The things that turn up in the discovery process while in civil litigation are simply amazing sometimes.

Today, Martin Eberhard and Elon Musk – two of the principals behind Tesla Motors – have settled the attention-getting suit filed by Eberhard earlier this year. Among the allegations, Eberhard said that Musk and Tesla Motors send Eberhard a defective car and that Musk libeled Eberhard. Eberhard also accused Musk of wrongfully calling himself a founder.

Eberhard's case wasn't particularly strong. In press releases issued while Eberhard was still CEO, Telsa consistently said that it was founded by Eberhard and Marc Tarpenning. Musk didn't refer to himself as a founder, at least the vast majority of the time, and most news reports didn't either: In a press release, the company credited leading three funding rounds but didn't call him a founder.

In announcing the settlement, Tesla said that "two of the co-founders" of Tesla have settled their differences.

"As a co-founder of the company, Elon's contributions to Tesla have been extraordinary," Eberhard said.

So did Elon graduate to founder as part of the settlement? Sounds like it, along with others.

"Elon and others have long believed there were five co-founders –Elon, Martin, Ian Wright, Marc Tarpenning and JB Straubel," a spokesperson wrote.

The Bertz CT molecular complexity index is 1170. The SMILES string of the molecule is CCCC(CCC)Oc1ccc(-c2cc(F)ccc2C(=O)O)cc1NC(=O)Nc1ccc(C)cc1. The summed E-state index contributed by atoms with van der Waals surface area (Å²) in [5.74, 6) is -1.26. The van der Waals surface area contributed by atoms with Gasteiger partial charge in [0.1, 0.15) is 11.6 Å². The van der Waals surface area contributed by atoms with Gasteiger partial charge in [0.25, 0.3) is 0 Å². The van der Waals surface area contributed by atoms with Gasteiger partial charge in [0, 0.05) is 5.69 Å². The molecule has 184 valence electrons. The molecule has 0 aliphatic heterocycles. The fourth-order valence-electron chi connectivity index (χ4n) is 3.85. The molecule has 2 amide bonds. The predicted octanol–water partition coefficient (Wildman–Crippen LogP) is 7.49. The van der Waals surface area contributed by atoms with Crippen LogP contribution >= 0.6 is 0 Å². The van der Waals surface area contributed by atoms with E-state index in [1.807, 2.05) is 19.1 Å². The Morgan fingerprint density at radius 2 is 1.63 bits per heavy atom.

So we went from two-and-a-half to five. That's sort of like discovering Karen Silkwood was poisoned. The terms of the settlement were not disclosed and it only applies to the parties involved.

Just for the record, JB Straubel is the chief technology officer and heads up a lot of the battery research. Ian Wright left soon after Tesla was formed to form Wrightspeed, which is building electric sports cars and drive trains for hybrid trucks. In several interviews with Wright over the years, he's never referred to himself as a co-founder. Eberhard, meanwhile, has a new electric car project.

Ironically, another person who arguably could be credited as the ultimate founder is not listed here. Tom Gage, the founder of AC Propulsion, was a maker of electric cars in Southern California. Eberhard originally wanted to sell those cars to the public, according to various articles. (Here is one and here is another.) Tesla ultimately licensed technology from AC. Musk had also earlier contacted Gage about electrifying a sports car.

Image of the Tesla Roadster via the company.

Tags: eberhard, lawsuit, musk, tesla